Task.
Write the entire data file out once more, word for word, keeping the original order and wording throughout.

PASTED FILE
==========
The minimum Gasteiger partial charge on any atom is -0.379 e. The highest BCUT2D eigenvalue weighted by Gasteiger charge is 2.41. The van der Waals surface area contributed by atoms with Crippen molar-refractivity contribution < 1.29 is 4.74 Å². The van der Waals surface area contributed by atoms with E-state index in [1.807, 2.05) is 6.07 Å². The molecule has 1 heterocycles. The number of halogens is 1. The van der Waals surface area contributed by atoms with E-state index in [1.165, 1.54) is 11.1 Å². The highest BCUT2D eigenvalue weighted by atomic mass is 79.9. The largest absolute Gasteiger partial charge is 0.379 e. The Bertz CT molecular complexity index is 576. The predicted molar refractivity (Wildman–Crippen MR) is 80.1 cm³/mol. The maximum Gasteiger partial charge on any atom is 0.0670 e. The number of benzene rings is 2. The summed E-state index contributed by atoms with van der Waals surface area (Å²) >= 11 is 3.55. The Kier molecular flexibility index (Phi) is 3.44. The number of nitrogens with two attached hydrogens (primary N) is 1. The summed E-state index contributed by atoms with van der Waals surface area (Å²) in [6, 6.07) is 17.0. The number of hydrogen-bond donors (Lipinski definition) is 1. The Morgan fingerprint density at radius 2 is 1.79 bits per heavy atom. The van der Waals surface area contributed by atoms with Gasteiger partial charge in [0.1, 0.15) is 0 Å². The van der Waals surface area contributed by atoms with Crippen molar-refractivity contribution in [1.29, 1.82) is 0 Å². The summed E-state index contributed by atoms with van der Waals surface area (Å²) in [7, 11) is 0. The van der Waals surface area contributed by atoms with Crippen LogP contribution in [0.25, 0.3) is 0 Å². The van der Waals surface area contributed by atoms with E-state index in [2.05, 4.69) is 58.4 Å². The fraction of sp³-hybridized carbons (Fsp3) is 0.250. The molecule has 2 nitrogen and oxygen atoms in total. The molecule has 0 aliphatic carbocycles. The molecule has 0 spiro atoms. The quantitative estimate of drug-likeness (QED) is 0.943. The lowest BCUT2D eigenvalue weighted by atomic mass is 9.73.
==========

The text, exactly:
The minimum Gasteiger partial charge on any atom is -0.379 e. The highest BCUT2D eigenvalue weighted by Gasteiger charge is 2.41. The van der Waals surface area contributed by atoms with Crippen molar-refractivity contribution < 1.29 is 4.74 Å². The van der Waals surface area contributed by atoms with E-state index in [1.807, 2.05) is 6.07 Å². The molecule has 1 heterocycles. The number of halogens is 1. The van der Waals surface area contributed by atoms with E-state index in [1.165, 1.54) is 11.1 Å². The highest BCUT2D eigenvalue weighted by atomic mass is 79.9. The largest absolute Gasteiger partial charge is 0.379 e. The Bertz CT molecular complexity index is 576. The predicted molar refractivity (Wildman–Crippen MR) is 80.1 cm³/mol. The maximum Gasteiger partial charge on any atom is 0.0670 e. The number of benzene rings is 2. The summed E-state index contributed by atoms with van der Waals surface area (Å²) >= 11 is 3.55. The Kier molecular flexibility index (Phi) is 3.44. The number of nitrogens with two attached hydrogens (primary N) is 1. The summed E-state index contributed by atoms with van der Waals surface area (Å²) in [6, 6.07) is 17.0. The number of hydrogen-bond donors (Lipinski definition) is 1. The Morgan fingerprint density at radius 2 is 1.79 bits per heavy atom. The van der Waals surface area contributed by atoms with Gasteiger partial charge in [0.1, 0.15) is 0 Å². The van der Waals surface area contributed by atoms with Crippen molar-refractivity contribution in [1.29, 1.82) is 0 Å². The summed E-state index contributed by atoms with van der Waals surface area (Å²) in [7, 11) is 0. The van der Waals surface area contributed by atoms with Crippen LogP contribution in [0.25, 0.3) is 0 Å². The van der Waals surface area contributed by atoms with E-state index in [2.05, 4.69) is 58.4 Å². The fraction of sp³-hybridized carbons (Fsp3) is 0.250. The molecule has 2 nitrogen and oxygen atoms in total. The molecule has 0 aliphatic carbocycles. The molecule has 0 spiro atoms. The quantitative estimate of drug-likeness (QED) is 0.943. The lowest BCUT2D eigenvalue weighted by atomic mass is 9.73.